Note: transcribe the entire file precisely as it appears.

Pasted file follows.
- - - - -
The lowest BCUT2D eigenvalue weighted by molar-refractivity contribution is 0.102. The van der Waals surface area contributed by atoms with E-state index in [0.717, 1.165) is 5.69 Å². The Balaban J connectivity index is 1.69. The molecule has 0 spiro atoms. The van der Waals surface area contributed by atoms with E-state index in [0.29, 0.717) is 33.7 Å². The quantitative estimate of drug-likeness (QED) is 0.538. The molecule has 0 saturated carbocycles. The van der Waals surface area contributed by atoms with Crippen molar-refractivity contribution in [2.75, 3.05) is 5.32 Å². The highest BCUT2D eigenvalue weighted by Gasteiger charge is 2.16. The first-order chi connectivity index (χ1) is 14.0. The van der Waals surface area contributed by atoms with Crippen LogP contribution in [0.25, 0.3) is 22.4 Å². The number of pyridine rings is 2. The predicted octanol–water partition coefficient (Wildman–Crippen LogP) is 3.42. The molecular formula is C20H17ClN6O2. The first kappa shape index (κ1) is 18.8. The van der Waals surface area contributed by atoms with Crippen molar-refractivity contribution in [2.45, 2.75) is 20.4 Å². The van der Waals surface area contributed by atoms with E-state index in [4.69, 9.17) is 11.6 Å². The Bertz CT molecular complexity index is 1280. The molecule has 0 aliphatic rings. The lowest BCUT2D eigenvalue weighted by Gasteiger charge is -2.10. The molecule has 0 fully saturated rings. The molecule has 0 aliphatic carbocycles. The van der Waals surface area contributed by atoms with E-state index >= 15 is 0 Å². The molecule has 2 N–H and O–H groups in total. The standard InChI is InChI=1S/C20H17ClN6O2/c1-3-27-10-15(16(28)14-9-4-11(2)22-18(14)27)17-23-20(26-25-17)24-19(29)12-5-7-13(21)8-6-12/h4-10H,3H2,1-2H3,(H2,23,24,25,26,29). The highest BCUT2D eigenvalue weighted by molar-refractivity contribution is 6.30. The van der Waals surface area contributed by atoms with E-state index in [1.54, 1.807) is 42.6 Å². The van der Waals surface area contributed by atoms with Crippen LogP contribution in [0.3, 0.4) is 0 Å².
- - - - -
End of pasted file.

The lowest BCUT2D eigenvalue weighted by molar-refractivity contribution is 0.102. The van der Waals surface area contributed by atoms with E-state index in [0.717, 1.165) is 5.69 Å². The Balaban J connectivity index is 1.69. The molecule has 0 spiro atoms. The van der Waals surface area contributed by atoms with E-state index in [0.29, 0.717) is 33.7 Å². The quantitative estimate of drug-likeness (QED) is 0.538. The molecule has 0 saturated carbocycles. The van der Waals surface area contributed by atoms with Crippen molar-refractivity contribution in [2.75, 3.05) is 5.32 Å². The highest BCUT2D eigenvalue weighted by Gasteiger charge is 2.16. The first-order chi connectivity index (χ1) is 14.0. The van der Waals surface area contributed by atoms with Crippen LogP contribution in [0.25, 0.3) is 22.4 Å². The number of pyridine rings is 2. The predicted octanol–water partition coefficient (Wildman–Crippen LogP) is 3.42. The molecular formula is C20H17ClN6O2. The first kappa shape index (κ1) is 18.8. The van der Waals surface area contributed by atoms with Crippen molar-refractivity contribution in [2.45, 2.75) is 20.4 Å². The van der Waals surface area contributed by atoms with E-state index in [4.69, 9.17) is 11.6 Å². The Bertz CT molecular complexity index is 1280. The molecule has 0 aliphatic rings. The lowest BCUT2D eigenvalue weighted by Gasteiger charge is -2.10. The molecule has 0 fully saturated rings. The molecule has 0 aliphatic carbocycles. The van der Waals surface area contributed by atoms with E-state index >= 15 is 0 Å². The molecule has 2 N–H and O–H groups in total. The standard InChI is InChI=1S/C20H17ClN6O2/c1-3-27-10-15(16(28)14-9-4-11(2)22-18(14)27)17-23-20(26-25-17)24-19(29)12-5-7-13(21)8-6-12/h4-10H,3H2,1-2H3,(H2,23,24,25,26,29). The highest BCUT2D eigenvalue weighted by molar-refractivity contribution is 6.30. The van der Waals surface area contributed by atoms with E-state index in [1.54, 1.807) is 42.6 Å². The van der Waals surface area contributed by atoms with Crippen LogP contribution in [0.3, 0.4) is 0 Å².